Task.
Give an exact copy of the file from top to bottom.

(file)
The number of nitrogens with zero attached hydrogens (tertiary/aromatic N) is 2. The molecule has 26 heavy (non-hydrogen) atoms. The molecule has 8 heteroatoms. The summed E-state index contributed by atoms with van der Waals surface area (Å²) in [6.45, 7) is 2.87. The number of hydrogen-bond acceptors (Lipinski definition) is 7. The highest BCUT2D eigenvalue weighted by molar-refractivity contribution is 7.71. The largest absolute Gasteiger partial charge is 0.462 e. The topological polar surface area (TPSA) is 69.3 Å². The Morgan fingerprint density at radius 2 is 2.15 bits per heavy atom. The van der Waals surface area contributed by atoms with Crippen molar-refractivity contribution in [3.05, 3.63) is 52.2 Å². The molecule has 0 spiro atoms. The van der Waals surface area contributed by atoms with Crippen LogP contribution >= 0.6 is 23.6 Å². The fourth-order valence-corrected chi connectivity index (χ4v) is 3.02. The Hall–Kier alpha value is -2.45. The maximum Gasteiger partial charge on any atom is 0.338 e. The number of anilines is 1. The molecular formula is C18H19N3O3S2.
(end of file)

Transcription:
The number of nitrogens with zero attached hydrogens (tertiary/aromatic N) is 2. The molecule has 26 heavy (non-hydrogen) atoms. The molecule has 8 heteroatoms. The summed E-state index contributed by atoms with van der Waals surface area (Å²) in [6.45, 7) is 2.87. The number of hydrogen-bond acceptors (Lipinski definition) is 7. The highest BCUT2D eigenvalue weighted by molar-refractivity contribution is 7.71. The largest absolute Gasteiger partial charge is 0.462 e. The topological polar surface area (TPSA) is 69.3 Å². The Morgan fingerprint density at radius 2 is 2.15 bits per heavy atom. The van der Waals surface area contributed by atoms with Crippen molar-refractivity contribution in [3.05, 3.63) is 52.2 Å². The molecule has 0 spiro atoms. The van der Waals surface area contributed by atoms with Crippen LogP contribution >= 0.6 is 23.6 Å². The fourth-order valence-corrected chi connectivity index (χ4v) is 3.02. The Hall–Kier alpha value is -2.45. The maximum Gasteiger partial charge on any atom is 0.338 e. The number of anilines is 1. The molecular formula is C18H19N3O3S2.